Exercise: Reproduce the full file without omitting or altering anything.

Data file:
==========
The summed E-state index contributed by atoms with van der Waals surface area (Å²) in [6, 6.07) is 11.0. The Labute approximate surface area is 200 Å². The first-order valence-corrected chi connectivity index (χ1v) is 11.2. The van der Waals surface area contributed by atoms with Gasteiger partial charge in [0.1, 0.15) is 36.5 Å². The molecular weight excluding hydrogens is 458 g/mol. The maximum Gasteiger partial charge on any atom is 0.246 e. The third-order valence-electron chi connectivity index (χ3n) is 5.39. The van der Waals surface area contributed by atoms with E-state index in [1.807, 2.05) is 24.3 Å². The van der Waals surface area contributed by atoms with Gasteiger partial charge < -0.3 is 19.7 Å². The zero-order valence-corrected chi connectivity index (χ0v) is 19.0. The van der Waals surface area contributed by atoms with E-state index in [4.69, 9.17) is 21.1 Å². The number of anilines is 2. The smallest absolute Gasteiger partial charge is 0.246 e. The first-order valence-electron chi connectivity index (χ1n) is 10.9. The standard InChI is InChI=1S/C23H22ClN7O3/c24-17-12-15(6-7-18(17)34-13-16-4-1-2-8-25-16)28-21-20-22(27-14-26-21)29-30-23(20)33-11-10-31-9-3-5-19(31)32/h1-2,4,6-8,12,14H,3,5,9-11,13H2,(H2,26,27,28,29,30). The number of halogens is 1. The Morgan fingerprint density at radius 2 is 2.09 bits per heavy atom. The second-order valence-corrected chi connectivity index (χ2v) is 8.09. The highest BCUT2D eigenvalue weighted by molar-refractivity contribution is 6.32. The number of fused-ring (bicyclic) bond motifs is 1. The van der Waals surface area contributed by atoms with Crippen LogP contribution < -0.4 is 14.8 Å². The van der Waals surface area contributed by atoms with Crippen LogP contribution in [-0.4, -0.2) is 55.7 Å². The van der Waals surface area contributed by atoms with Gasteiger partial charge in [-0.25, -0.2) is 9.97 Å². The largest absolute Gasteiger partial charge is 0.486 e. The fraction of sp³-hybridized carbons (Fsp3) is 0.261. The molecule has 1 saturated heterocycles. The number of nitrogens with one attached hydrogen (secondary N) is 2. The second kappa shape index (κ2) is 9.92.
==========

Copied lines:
The summed E-state index contributed by atoms with van der Waals surface area (Å²) in [6, 6.07) is 11.0. The Labute approximate surface area is 200 Å². The first-order valence-corrected chi connectivity index (χ1v) is 11.2. The van der Waals surface area contributed by atoms with Gasteiger partial charge in [0.1, 0.15) is 36.5 Å². The molecular weight excluding hydrogens is 458 g/mol. The maximum Gasteiger partial charge on any atom is 0.246 e. The third-order valence-electron chi connectivity index (χ3n) is 5.39. The van der Waals surface area contributed by atoms with E-state index in [1.807, 2.05) is 24.3 Å². The van der Waals surface area contributed by atoms with Gasteiger partial charge < -0.3 is 19.7 Å². The zero-order valence-corrected chi connectivity index (χ0v) is 19.0. The van der Waals surface area contributed by atoms with E-state index in [4.69, 9.17) is 21.1 Å². The number of anilines is 2. The smallest absolute Gasteiger partial charge is 0.246 e. The first-order valence-electron chi connectivity index (χ1n) is 10.9. The standard InChI is InChI=1S/C23H22ClN7O3/c24-17-12-15(6-7-18(17)34-13-16-4-1-2-8-25-16)28-21-20-22(27-14-26-21)29-30-23(20)33-11-10-31-9-3-5-19(31)32/h1-2,4,6-8,12,14H,3,5,9-11,13H2,(H2,26,27,28,29,30). The number of halogens is 1. The Morgan fingerprint density at radius 2 is 2.09 bits per heavy atom. The second-order valence-corrected chi connectivity index (χ2v) is 8.09. The highest BCUT2D eigenvalue weighted by molar-refractivity contribution is 6.32. The number of fused-ring (bicyclic) bond motifs is 1. The van der Waals surface area contributed by atoms with Crippen LogP contribution < -0.4 is 14.8 Å². The van der Waals surface area contributed by atoms with Crippen LogP contribution in [-0.4, -0.2) is 55.7 Å². The van der Waals surface area contributed by atoms with Gasteiger partial charge in [-0.25, -0.2) is 9.97 Å². The largest absolute Gasteiger partial charge is 0.486 e. The fraction of sp³-hybridized carbons (Fsp3) is 0.261. The molecule has 1 saturated heterocycles. The number of nitrogens with one attached hydrogen (secondary N) is 2. The second kappa shape index (κ2) is 9.92.